Take into account yourself your bird's cook, caterer, housekeeper, and taxi cab service. You can help your cockatiel live lengthier by providing him with healthy food, clean living conditions and a trip to the vet if needed. Cockatiels are generally healthy unless kept in unclean, crowded conditions or given incorrectly. Provide filtered sunlight during the day, fresh foods and water daily, and clean your cockatiel's crate twice a week or more as needed. Get rid of uneaten fruit and vegetables from your bird's cage within a couple of hours of feeding. Your bird may be sick if he's dirty feathers, is sitting down fluffed up in a corner of his competition or has watery sight or diarrhea.
You (and Your Cockatiel) Are Just What You Eat
Pet parrots are often fed a convenient but "junk food" diet of packaged parrot seed, water, and resolution. Like humans, cockatiels depend on a variety of vitamins, minerals, and proteins for staying healthy. Adding abundant greens, shredded carrots and hard-boiled egg yolk provide the healthy food necessary for a long life period. Calcium is very important for breeding female cockatiels, in whose calcium stores can be lost over time by laying eggs. Give reproduction birds plenty of oyster shell grit and cuttlefish bones. Captive birds can also develop a nutritional A deficiency. Shredded carrots and cooked yams can help boost vitamin The levels.
Cockatiels are built for long haul flying; in the wild, they fly many miles daily looking for food and water. Pet cockatiels don't have the space for this kind of extreme workout.
Safety Tips for Cockatiels
Cockatiels can live 20 years or more if given proper care. Practicing common sense and household safety can add years to your bird's life. Never leave cockatiels unsupervised with small children or household pets. Inside nature, cockatiels are surface feeders. Pet cockatiels enjoy exploring floors but are easily stepped on and can become targets for dogs and cats when allowed to stick to the floor. Avoid putting your cockatiel in direct sunlight without providing a source of shade. Cockatiels enjoy being outdoors in their cages but require normal water and shade for avoiding heatstroke and dehydration. Your current bird is too hot if he's panting and holds his wings a bit away from his body. If the bird seems unwell or is injured, take him to the vet immediately. Birds instinctively effort to hide illness, so if your bird seems sick, it's time to see your vet.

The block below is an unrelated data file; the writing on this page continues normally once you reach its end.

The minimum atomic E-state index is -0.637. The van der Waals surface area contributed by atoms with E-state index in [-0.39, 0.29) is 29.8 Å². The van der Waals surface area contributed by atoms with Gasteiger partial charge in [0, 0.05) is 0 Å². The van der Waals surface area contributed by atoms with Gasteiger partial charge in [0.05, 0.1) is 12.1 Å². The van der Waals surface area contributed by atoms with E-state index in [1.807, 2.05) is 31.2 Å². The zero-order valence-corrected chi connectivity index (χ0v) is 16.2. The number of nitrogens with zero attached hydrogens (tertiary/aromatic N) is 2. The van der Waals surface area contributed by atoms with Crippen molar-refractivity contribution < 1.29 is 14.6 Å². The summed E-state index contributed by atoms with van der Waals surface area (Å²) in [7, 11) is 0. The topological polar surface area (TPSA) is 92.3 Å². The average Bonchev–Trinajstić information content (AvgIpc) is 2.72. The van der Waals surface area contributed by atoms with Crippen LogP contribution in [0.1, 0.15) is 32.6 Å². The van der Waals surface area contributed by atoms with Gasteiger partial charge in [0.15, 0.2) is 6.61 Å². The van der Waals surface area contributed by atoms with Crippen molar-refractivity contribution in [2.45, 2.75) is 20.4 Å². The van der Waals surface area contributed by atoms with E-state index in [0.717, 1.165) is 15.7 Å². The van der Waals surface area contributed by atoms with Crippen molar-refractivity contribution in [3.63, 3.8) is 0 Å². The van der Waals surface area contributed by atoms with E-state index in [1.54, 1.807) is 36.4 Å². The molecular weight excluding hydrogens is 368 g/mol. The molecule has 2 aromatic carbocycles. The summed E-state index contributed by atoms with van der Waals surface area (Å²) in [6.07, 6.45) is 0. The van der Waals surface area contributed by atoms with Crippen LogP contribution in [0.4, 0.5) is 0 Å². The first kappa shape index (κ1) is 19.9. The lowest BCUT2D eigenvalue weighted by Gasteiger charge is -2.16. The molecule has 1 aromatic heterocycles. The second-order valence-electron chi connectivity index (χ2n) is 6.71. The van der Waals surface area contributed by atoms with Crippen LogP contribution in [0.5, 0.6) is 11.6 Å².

This morning, I awoke to the sound of rain. On this fourth consecutive day of rain, I have grown concerned about flooding, so I peered out various windows to see if the water had begun to pond. In the backyard twilight, I saw a ruby-throated hummingbird swoop in to land on my wife's bright red feeder. He got two slurps then he rocketed almost straight up to somewhere in the canopy of a large elm tree.
I wondered if he might be quick enough to see and avoid falling rain drops. I live in Southeastern Virginia, and mostly our hummingbird visitors sport feathers emerald green at the back and white at the breast. The males have ruby-red throat feathers. Two or three males fight over the use of our feeder and perhaps six to ten females regularly fly in to feed, unmolested by the males. On occasion, we have seen a larger black hummingbird fly in. None of the ruby throats mess with him.
A migratory species, hummingbirds nest in various Central American countries during winter. They fly across the Gulf of Mexico to return to North American locations familiar to them. I have not read any plausible explanation as to why our bird visitors fly up to Virginia when they might have stayed in Alabama or Florida. I have read that the males come see us first, probably to stake claims on food foraging areas, like my wife's bird feeder. The females, and their young, arrive later in the Spring (usually in the month of May). I read some studies of captured, released, and tracked hummingbirds that conclude fat content as critically important to their health and their chances of surviving such long journeys of flight each year. The birds live only 3-5 years.
We have noticed a peculiar behavior in our hummingbirds when my wife moves the feeder to a different post hook (about two feet away). She has a bird seed station hanging from the other post, to feed our seed crunching birds. Those birds spill seed to the ground, which attracts squirrels who will eventually damage the lawn below the feeder. So, my wife will occasionally switch the two feeders. For some reason, our hummingbirds, who can find the red feeder after a 1200 mile journey, will hover in front of the seeder station that got put where they expected it. It takes them awhile to find the new location of the sugar water that they crave. #TAG1writer